John Strasberg, an actor and acting teacher himself, thinks Monroe was an indisputably "brilliant comedian," who created the "dumb blonde" archetype and played it better than anyone else. But he also said she relied too much on his mother's coaching when she tried to stretch beyond that. He thinks that in the best-case scenario, Monroe would have spent the rest of her career pursuing romantic comedies like "Some Like It Hot" -- and avoiding both dramas and bad comedies like "Something's Gotta Give."
But it seems likely that Monroe's movie career would have lasted only a few more years, even in the best of circumstances.
"Back in those days, women, after a certain age, just weren't cast in movies," Strasberg said. "Bette Davis was the first one to fight through the prejudice about how women should look in movies and playing leading roles; she had won Academy Awards, but she couldn't get a job, so she put out ads in 'Variety' and the such. Whether Marilyn could have done that, I don't know. Certainly there was the possibility of that."
Churchwell also noted that Monroe died just before Hollywood started to shift away from the studio system and toward the wild culture of the 1970s, which was hard on many actors of Monroe's generation.
"I'm struggling to come up with one contemporary of Marilyn's who made any movie in the 70s. There wouldn't have been those roles for her -- she would have had to go do something else," she said. "It's very difficult to imagine her suddenly making films with Warren Beatty."
Monroe might have elected to try acting on the stage in New York. Much of her training at the Actors Studio was geared toward theater, and Strasberg said Monroe always felt more comfortable in the bustling, relatively anonymous world of New York than celebrity-obsessed Los Angeles.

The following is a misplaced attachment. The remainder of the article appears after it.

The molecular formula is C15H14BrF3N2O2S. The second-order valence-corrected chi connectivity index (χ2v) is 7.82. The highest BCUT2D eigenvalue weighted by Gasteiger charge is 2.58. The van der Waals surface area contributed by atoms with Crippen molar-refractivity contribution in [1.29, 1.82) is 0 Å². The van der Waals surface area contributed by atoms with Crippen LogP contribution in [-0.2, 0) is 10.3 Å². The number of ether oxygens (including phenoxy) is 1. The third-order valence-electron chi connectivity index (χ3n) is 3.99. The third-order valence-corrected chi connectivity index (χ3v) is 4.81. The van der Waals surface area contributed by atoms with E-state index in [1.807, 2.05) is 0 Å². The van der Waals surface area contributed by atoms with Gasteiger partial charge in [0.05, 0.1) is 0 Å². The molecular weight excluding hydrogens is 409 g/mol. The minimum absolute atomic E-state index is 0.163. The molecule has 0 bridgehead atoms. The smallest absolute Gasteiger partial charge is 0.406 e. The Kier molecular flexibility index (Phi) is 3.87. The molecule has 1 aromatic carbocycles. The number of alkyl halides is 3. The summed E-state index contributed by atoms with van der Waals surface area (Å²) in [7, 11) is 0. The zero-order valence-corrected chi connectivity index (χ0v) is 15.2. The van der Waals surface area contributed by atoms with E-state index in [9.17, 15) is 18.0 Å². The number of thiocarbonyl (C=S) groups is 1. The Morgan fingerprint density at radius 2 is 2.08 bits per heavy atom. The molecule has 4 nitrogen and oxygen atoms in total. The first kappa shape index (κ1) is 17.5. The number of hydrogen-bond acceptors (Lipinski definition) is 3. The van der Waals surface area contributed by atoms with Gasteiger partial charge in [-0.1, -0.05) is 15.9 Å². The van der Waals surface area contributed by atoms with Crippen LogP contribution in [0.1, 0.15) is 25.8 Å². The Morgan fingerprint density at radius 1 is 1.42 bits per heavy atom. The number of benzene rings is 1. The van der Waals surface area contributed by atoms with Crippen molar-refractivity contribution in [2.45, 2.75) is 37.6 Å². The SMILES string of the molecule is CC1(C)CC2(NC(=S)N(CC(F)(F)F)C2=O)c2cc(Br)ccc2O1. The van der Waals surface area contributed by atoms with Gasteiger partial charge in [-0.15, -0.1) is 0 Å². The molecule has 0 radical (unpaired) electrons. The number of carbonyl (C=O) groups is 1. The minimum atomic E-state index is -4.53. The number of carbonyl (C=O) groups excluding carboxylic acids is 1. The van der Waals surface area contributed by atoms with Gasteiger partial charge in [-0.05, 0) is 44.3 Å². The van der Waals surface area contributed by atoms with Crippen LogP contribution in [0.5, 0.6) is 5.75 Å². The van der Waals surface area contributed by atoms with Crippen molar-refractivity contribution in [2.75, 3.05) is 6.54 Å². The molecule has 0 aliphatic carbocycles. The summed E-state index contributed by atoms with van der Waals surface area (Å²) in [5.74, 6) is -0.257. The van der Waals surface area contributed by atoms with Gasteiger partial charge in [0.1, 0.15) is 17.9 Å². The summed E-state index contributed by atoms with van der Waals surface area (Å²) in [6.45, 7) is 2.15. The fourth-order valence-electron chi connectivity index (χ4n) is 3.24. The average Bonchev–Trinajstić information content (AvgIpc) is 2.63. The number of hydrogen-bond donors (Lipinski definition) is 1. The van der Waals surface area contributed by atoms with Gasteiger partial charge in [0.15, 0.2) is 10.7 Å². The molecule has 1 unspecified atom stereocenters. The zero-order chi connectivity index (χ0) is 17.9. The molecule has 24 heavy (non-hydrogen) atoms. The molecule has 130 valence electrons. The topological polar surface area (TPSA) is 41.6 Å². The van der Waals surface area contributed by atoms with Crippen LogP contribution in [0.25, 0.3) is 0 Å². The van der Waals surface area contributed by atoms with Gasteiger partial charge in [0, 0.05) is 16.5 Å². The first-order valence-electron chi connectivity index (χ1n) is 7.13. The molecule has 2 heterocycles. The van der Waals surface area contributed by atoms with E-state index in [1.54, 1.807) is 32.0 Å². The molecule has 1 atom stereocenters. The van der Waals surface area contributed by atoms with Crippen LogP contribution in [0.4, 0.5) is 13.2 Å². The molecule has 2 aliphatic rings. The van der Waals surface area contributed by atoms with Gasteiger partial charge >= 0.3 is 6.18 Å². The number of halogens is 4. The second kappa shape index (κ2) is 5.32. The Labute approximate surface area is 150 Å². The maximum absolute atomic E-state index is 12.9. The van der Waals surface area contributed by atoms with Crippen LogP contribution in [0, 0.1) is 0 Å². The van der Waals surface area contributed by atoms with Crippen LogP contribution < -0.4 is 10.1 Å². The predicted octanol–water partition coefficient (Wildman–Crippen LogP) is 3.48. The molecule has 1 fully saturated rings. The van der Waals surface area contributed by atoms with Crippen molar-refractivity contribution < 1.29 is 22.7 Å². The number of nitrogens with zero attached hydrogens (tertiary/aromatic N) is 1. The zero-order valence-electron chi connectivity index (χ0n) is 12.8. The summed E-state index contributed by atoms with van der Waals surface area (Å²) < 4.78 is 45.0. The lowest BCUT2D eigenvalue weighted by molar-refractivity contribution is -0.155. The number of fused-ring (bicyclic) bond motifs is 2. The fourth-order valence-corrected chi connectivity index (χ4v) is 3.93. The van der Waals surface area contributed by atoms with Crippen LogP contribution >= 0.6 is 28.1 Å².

Joyce Carol Oates, who in 2001 wrote "Blonde," an novel about Monroe, believes the stage offered Monroe's best chance of salvation.
"My belief about Marilyn Monroe is that if she had only resisted returning to Hollywood, to make such an egregious movie as 'Let's Make Love,' but had remained in NYC in association with the Actors Studio, she might well have had a stage career as a serious mature actress; she might even be alive today," Oates wrote in an email to The Huffington Post.
Strasberg once performed a scene from "A Streetcar Named Desire" with Monroe and found her very charismatic. But he isn't sure Monroe would have been able to sustain a nightly job in theater.
"Could she have held herself together on that daily basis? Would she have had that kind of discipline -- which obviously would have come from having enough love for what she was doing … I just don't know, because I never saw her do it," he said.
Churchwell added that Monroe was plagued by debilitating stage fright, even on movie sets, so she would have had to address that with a qualified therapist before tackling the theater in a serious way. If Monroe had been able to do that, Churchwell noted, she might have also started a one-woman act in Las Vegas, as her contemporary Debbie Reynolds did.
Then again, Monroe also might have decided to leave acting altogether. In her last interview, she said, "It might be a kind of relief to be finished."
Churchwell pointed out that Monroe was not, in 1962, in a financial position to retire -- the actress had been "vastly underpaid by contemporary standards of her peers" for most of her career. (Especially unjust considering how much money others make from her image to this day.) It was only in her last contract with Fox, signed less than a month before her death, that she received $500,000 per movie.
And if she had survived the night of Aug. 5, finished "Something's Gotta Give," then made enough movies to build a good-sized nest egg -- what then?
"She had seen women like Betty Grable bow out gracefully, say, 'I've had my time, and now it's time for something else'," Churchwell said. "So I don't think it was difficult for Marilyn to imagine that."
If she had lived, Monroe would have been 86 this year.